Reports this weekend claimed that YouTube is on the verge of buying games streaming service Twitch for $1bn – a deal not a million miles away from the $1.65bn that Google paid for YouTube back in 2006.

Twitch is well known to tens of millions of gamers, but still somewhat under the radar for everyone else. So what is the company, how popular is it, and why might YouTube want to buy it? Here's a primer.

What is Twitch?

It's essentially the YouTube for live gaming: people broadcast themselves playing and/or talking about games while other people watch them (either live or via archived footage) while chatting about it.

Is it popular?

Very. Last year, Twitch more than doubled its monthly audience from 20m people at the end of 2012 to 45m at the end of 2013. Those viewers were watching 106 minutes a day on average, with 6m videos broadcast on the site every month by 900,000 unique broadcasters.

In February this year, a study by internet infrastructure company Deep Field claimed that in primetime hours in the US, Twitch was the fourth largest source of network traffic, behind only Netflix, Google and Apple.

Meanwhile, last October's League of Legends Season 3 World Championship event attracted 32m viewers in a single day, with 8.5m watching simultaneously at its peak.

Where did Twitch come from?

Twitch was a spin-off from, one of the first big livestreaming-video sites online. It launched in June 2011 billed as "the largest competitive video gaming broadcast network in the world", with an emphasis on e-sports (competitive games). Since then, the company has raised $35m in funding from various venture capital firms in two rounds.

Who's on it and what are they watching?

In its report at the end of 2013, Twitch said that 76% of its users are aged between 18 and 49; that 68% are watching less TV in order to focus on "game entertainment"; and that 58% spend more than 20 hours a week on Twitch.

Around 99% of users watch live streams of games, while 38% watch video highlights, 61% chat with other Twitch users and 25% broadcast their own gameplay.

Broadcasters include games firms (Mojang, 2k and League of Legends creator Riotgames), media sites (Destructoid, Machinima and TouchArcade) and essentially lots of people who are really good at games.

"When video game historians look back on gaming a decade from now, 2013 will be the year they cite as the tipping point of streaming," its vice president of marketing Matthew DiPietro told Forbes earlier this year.

"Every major event, publisher, developer, and media outlet in the gaming industry had a presence on Twitch, and streaming became an ever-present piece of the gaming experience. And it's only going to get bigger."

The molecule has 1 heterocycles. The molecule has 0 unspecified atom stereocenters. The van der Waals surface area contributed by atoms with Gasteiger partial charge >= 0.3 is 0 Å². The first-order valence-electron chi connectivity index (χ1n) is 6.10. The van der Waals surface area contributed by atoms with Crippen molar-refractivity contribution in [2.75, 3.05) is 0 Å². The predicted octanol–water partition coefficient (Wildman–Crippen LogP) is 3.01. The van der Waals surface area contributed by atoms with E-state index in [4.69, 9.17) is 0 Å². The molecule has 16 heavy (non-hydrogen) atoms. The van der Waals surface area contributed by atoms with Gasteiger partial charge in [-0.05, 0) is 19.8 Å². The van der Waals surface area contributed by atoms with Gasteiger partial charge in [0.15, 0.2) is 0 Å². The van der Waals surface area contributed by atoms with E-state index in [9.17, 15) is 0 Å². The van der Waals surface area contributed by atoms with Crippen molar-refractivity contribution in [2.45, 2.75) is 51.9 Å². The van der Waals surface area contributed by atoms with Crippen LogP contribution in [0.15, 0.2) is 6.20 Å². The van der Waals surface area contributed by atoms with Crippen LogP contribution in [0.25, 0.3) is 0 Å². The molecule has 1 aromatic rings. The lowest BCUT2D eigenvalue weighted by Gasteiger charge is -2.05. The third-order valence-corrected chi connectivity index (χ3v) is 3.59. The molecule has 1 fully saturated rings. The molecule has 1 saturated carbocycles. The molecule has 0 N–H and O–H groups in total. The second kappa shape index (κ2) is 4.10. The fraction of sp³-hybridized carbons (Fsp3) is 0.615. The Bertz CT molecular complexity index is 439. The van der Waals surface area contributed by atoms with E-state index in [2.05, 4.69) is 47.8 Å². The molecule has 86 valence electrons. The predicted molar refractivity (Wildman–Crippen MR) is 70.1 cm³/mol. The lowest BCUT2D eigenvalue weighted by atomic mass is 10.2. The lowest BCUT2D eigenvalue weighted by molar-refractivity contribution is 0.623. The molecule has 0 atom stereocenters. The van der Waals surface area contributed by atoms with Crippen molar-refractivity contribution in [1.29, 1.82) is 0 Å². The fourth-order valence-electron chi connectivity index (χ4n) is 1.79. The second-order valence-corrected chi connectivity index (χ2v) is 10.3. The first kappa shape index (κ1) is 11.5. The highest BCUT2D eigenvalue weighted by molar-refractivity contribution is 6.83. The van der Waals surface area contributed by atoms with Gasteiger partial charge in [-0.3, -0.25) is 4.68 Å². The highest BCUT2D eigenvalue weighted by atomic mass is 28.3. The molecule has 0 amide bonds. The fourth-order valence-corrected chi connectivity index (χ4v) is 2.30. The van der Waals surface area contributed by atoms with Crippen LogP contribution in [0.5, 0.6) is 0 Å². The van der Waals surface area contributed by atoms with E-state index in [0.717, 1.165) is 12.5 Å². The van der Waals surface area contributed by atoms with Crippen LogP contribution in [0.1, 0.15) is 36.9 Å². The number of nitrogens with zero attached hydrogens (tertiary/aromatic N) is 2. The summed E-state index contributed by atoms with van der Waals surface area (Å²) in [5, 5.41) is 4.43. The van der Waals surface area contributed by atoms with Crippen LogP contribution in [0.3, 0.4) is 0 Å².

And then there's Pokémon…


Yep. Twitch's biggest recent headlines were made by an inventive experiment on the network where up to 150,000 people at once crowdplayed vintage Game Boy game Pokémon Red on Twitch by typing in text commands, which were passed on to the emulator running the game – which tried to process them all.

It sounded (and often looked like) a recipe for digital chaos, but the players completed the game at the start of March, quickly moving on to try to crack Pokémon Crystal. It was fun rather than a serious glimpse at the future for Twitch as a gaming platform, but it helped a new wave of people learn about the site.

How does Twitch fit in with games consoles?

Twitch's biggest recent moves have been integration into Sony's PlayStation 4 and Microsoft's Xbox One consoles, which both enable people to livestream video of their gaming exploits. Within a month of the PS4's release in mid-November, 100,000 new broadcasters had signed up.

Twitch also has an app for Amazon's recently-launched Fire TV set top box-cum-console. Where it's not so big – yet – is in mobile gaming. There are Twitch apps for iOS and Android, but they're purely for watching and chatting about videos, rather than broadcasting them from within games on those devices.

Why is YouTube interested?

YouTube and Twitch are both benefiting from the same trend: people going online to watch other people playing games – an artform that traditional television has usually struggled (in the west, at least) to make compelling viewing.

Gaming channels like PewDiePie, Stampy, The Diamond Minecart, Vanoss Gaming, Yogscast, Sky Does Minecraft and others are hugely popular on YouTube: PewDiePie is the most popular channel on the service with 26.4m subscribers, and nearly 300m video views in April alone.

Gaming is thus one of YouTube's biggest genres alongside music. Buying Twitch would shore up that status, making YouTube the number one platform for e-sports as well as "Let's Play" videos. Oh, and the huge and engaged audience to show ads to is obviously part of the appeal too.

The two companies also have similar approaches: for example, YouTube's partner program for its creators is matched by Twitch's Twitch Partner Program, which had 5,100 members at the end of 2013.

Google reportedly acquiring live games video site Twitch for $1bn